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Are vegan brands always sustainable ?

In the world of responsible fashion, the terms "vegan" and "sustainable" are often associated. However, it is important to understand that although these concepts overlap in many cases, they are not necessarily interchangeable.






Veganism and sustainability, same goals:

Veganism and sustainability share a common goal: to minimize the negative impact on animals and the environment. Veganism primarily focuses on eliminating all animal exploitation, whether in food, clothing, or beauty products. Sustainability, on the other hand, encompasses a broader approach emphasizing the reduction of waste, the use of renewable energy sources and the preservation of ecosystems. These two concepts come together on many aspects, because adopting a vegan approach can help reduce the ecological footprint.


Some differences between veganism and sustainability however:

Although veganism and sustainability share similar values, they also have distinct nuances. Veganism focuses specifically on animals and the elimination of all forms of animal exploitation. This includes the use of materials of animal origin such as leather, fur or silk. Sustainability, on the other hand, encompasses a broader spectrum of environmental concerns, such as reducing waste, conserving natural resources and promoting a circular economy. Thus, it is possible to be vegan without necessarily being sustainable and vice versa.


Vegan and eco-responsible fashion: In the fashion industry, more and more brands are adopting a vegan and sustainable approach at the same time. This means that they use cruelty-free materials while making sure to minimize their environmental impact. For example, they can use plant-based alternatives to replace leather, but also favor sustainable production practices, eco-friendly packaging and full transparency about their processes. This combination offers consumers the opportunity to make conscious fashion choices that take both the animals and the planet into consideration.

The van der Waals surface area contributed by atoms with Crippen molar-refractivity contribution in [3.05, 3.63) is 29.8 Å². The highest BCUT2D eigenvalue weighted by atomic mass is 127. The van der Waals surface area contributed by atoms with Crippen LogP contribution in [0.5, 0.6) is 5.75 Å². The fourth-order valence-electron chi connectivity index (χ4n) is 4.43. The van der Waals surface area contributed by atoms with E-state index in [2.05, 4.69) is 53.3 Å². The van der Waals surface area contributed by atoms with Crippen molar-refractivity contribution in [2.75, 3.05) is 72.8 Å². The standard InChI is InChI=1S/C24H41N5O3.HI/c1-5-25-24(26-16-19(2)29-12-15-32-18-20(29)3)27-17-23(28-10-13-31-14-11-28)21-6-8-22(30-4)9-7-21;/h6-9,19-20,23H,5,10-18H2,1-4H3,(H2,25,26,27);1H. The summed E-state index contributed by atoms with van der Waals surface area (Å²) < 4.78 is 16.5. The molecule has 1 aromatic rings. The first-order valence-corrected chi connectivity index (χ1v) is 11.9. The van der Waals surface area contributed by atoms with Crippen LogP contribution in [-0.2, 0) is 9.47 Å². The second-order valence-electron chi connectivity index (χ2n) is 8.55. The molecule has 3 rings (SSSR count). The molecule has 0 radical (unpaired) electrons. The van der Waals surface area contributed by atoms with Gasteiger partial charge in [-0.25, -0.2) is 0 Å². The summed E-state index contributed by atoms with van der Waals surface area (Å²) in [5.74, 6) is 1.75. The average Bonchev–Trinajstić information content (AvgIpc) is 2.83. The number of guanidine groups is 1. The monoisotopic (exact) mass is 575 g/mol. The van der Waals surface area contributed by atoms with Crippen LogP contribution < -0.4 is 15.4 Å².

For Matcha Paris:


When I chose my alternatives to animal leather, I intentionally avoided poor quality imitation leathers, produced with petroleum. They are certainly vegan, but for me it was nonsense to use very polluting materials (we save a cow on one side but we pollute a river on the other!). The alternatives to animal leather used for my jewelry and my handbags are made from plants. Cork, Piñatex or Végéa. Végéa contains a small percentage of polyurethane in its composition. I know you are going to say "Ok, so it's not 100% sustainable?" It is a new material and the creators aim to soon release a vegetable version without this addition. Even if for the moment the material is not 100% vegetable, I think that we must encourage all these young emerging materials that will shape the world of tomorrow. And for the record, we save 90% CO2 on 1m2 of Végéa compared to classic animal leather, and we don't support intensive farming... So, even if it's not perfect, I think it's worth the shot ! #crueltyfreeandsustainable


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